Does Venting Your Anger Help? The Answer May Surprise You!

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Somewhere along the line people got the idea that psychologists advise folks to freely vent their anger. To "let it all hang out". Or as Mark Twain said "when angry count to four - when very angry, swear!" But blowing off steam rarely accomplishes much other than steaming up those around you. And in the meantime, your own blood pressure rises and your stress hormones start to flow.

Those who study these things tell us anger is the mood we are worst at controlling. Perhaps part of the reason lies in the fact that anger is energizing. It can feel powerful, even invigorating. So much so, that for some, this power is frightening. These are the people who try to prevent their anger entirely.

"He was always such a quiet, shy child", the tearful mother told the reporters. "When the other kids teased him, he never talked back. He just walked away". She would never understand how her passive son had ended up being the young man behind bars. But when his neighbor blasted his stereo yet one more time, the years of denied rage finally erupted.

Brooding fuels anger's flames. The longer we dwell on what has made us angry, the more we justify our rage and the more intense our images of the event become. So should we all turn into New York City cabbies, routinely yelling obscenities at anyone who gets in our way?

At the immediate moment, it might feel good. And there are some specific conditions when direct and strong expressions of anger do work. When we express it directly, clearly, succinctly, and at the time of injustice. When we need to get someone to change a dangerous or self-destructive behavior. When we need to restore order to a chaotic situation.

But otherwise, we end up more, not less, angry. At the first moment of anger, our brain releases chemicals, generating a rush of energy. This surge lasts only a few minutes. Unless, that is, we prolong it be rerunning the images through our mind. Or unless we are unfortunate enough to be subjected to a second insult while our chemicals are still flowing.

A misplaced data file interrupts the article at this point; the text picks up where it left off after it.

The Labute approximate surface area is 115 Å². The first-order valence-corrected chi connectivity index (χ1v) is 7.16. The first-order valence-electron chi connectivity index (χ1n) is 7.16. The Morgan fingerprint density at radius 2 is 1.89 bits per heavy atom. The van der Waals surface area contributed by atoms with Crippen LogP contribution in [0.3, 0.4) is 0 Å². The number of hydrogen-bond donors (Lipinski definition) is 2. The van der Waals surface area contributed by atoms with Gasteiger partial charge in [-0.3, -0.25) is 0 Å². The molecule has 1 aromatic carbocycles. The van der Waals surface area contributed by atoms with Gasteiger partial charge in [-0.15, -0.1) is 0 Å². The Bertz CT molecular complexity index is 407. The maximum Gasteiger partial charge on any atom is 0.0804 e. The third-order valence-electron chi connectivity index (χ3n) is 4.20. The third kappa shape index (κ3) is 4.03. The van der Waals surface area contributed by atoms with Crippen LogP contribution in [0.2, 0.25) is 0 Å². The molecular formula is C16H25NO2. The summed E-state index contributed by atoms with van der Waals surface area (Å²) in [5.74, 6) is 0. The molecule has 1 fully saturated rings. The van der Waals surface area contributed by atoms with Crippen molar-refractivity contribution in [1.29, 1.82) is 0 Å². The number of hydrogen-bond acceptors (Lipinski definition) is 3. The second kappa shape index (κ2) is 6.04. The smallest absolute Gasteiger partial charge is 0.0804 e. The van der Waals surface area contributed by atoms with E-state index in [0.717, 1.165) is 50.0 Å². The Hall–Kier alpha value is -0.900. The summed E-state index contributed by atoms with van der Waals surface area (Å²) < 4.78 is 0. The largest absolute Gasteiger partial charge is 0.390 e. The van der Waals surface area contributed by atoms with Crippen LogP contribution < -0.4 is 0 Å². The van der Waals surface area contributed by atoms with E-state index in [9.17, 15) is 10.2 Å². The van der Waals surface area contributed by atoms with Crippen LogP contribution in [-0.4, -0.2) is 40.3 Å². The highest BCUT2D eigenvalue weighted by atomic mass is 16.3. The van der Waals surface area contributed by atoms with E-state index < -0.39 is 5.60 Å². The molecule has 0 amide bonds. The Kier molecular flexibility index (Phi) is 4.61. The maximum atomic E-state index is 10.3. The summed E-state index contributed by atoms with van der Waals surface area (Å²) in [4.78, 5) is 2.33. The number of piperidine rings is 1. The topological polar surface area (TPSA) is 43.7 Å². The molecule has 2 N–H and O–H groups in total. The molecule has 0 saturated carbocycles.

This period of continuing chemical arousal explains why we're much more vulnerable to rage if we've already been provoked by something else. Our threshold is already lower. Follow a mother in the grocery store and watch how her reactions to her six-year-old's demands escalate with each aisle. By the time she's in the checkout line, she's twice as vulnerable to an inappropriate expression of anger than when she entered the store.

So if it doesn't help to suppress anger, and venting it only leads to increasing our arousal, what's a person to do? There are two options, and both seem to work well.

Mentally, we must very quickly evaluate the situation. By waiting too long, the arousing chemicals kick in and it's much harder. We can short-circuit our rage by challenging our interpretation of events, aiming to reduce our perceived threat. Our job is to find some understanding, even compassion in the situation.

This works well up to medium levels of anger. At high levels, we may be "cognitively incapacitated" and reframing our thoughts won't work. Then we need physical action to cool down. We have to wait out the adrenaline surge in a setting where there aren't likely to be further triggers.

Going for a long walk. Exercising. Using techniques like abdominal breathing and muscle relaxation work by changing our physiology.

But a cooling down period won't work if we keep thinking angry thoughts. We have to distract ourselves. TV, music, and reading can work, but indulgences such as shopping or eating don't have much effect. And alcohol too often escalates anger into violence.

So don't automatically "let it out". Stop to evaluate your thoughts, take a breather, and let your chemicals calm down. You'll have a much better chance of successfully handling the situation.
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